A New Approach to Long-Term Staff Development Is Overdue
You’re CHRO of a major healthcare U.S. healthcare provider. Other than the endless operational challenges, something big is keeping you up at night: How are you going to hire, retain and grow your clinical workforce?
Believe it or not, healthcare is now the largest employer in the United States. One in seven Americans work in this industry, and our analysis shows that by 2025 there will be a shortage of 2.1 million clinical professionals. The “exit rate” in many organizations is 60% or higher, so health care providers have to recruit, retain, reskill and redesign these jobs all at once.
And this is a workforce with many complex needs. More than 80% of nurses are women, so they bear the brunt of caregiver duties for children and aging parents. The average age of nurses is 52, and almost 42% are nearing retirement age.
An Investment in Career Pathways
Recently, my research team decided to look at the problem of talent in the field. As we talked with CHROs throughout the industry, one thing became clear — the best healthcare providers are singularly focused on creating a work experience that attracts, retains and develops their care professionals with excellence. Let me illustrate that commitment through the story of one of the trailblazers in this industry, Bon Secours Mercy Health.
Bon Secours Mercy Health operates 48 hospitals, over 1,000 points of care and over 60,000 employees across seven U.S. states and the Republic of Ireland. Founded by nuns with a mission to help care for the poor, it is now the largest Catholic health system in the U.S. and also the largest not-for-profit health provider in Ireland. It manages its staff through a talent model that enables anyone interested in clinical work to grow and build a career, through their innovative use of “Career Pathways.”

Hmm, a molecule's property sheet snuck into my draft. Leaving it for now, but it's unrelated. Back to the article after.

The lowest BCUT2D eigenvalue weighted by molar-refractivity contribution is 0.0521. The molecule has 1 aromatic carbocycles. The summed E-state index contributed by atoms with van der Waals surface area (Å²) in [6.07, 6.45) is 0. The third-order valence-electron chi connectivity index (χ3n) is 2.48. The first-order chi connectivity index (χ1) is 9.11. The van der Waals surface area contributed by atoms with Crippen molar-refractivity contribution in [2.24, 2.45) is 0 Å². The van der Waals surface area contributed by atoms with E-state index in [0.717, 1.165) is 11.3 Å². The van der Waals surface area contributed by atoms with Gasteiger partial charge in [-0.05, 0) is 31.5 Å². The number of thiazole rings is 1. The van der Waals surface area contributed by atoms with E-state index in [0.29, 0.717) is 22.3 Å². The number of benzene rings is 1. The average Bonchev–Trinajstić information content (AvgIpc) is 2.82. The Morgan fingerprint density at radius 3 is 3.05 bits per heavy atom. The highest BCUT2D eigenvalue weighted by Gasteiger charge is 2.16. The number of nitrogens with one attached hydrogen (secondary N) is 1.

What is a career pathway? It’s a new, innovative program that allows any individual move from an entry-level job to a specialized, high-skill, higher-paying job through education, coaching and experience. You could start at Bon Secours Mercy Health as an ambulatory technician (helping patients walk) and move into roles in nursing, diagnostics, IT and more.
And this investment, which feels like it should be done by educational institutions, pays off. Among U.S. workers who left a job in 2021, 63% say they left because there were no opportunities for advancement. Bon Secours Mercy Health (and other healthcare providers adopting career pathways) is committed to solving this problem.
How does this work? In the case of Bon Secours Mercy Health, the company created a number of interlocking steps: from talking to a laundry service employee about being a nurse and encouraging them to develop their expertise and become a registered nurse or a nursing manager.
These career pathways identify the education, degrees or credentials needed. The company partners with strategic educational institutions and invests in people to move them through these journeys.
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A Career Pathway Is a Bigger Concept Than a Career Path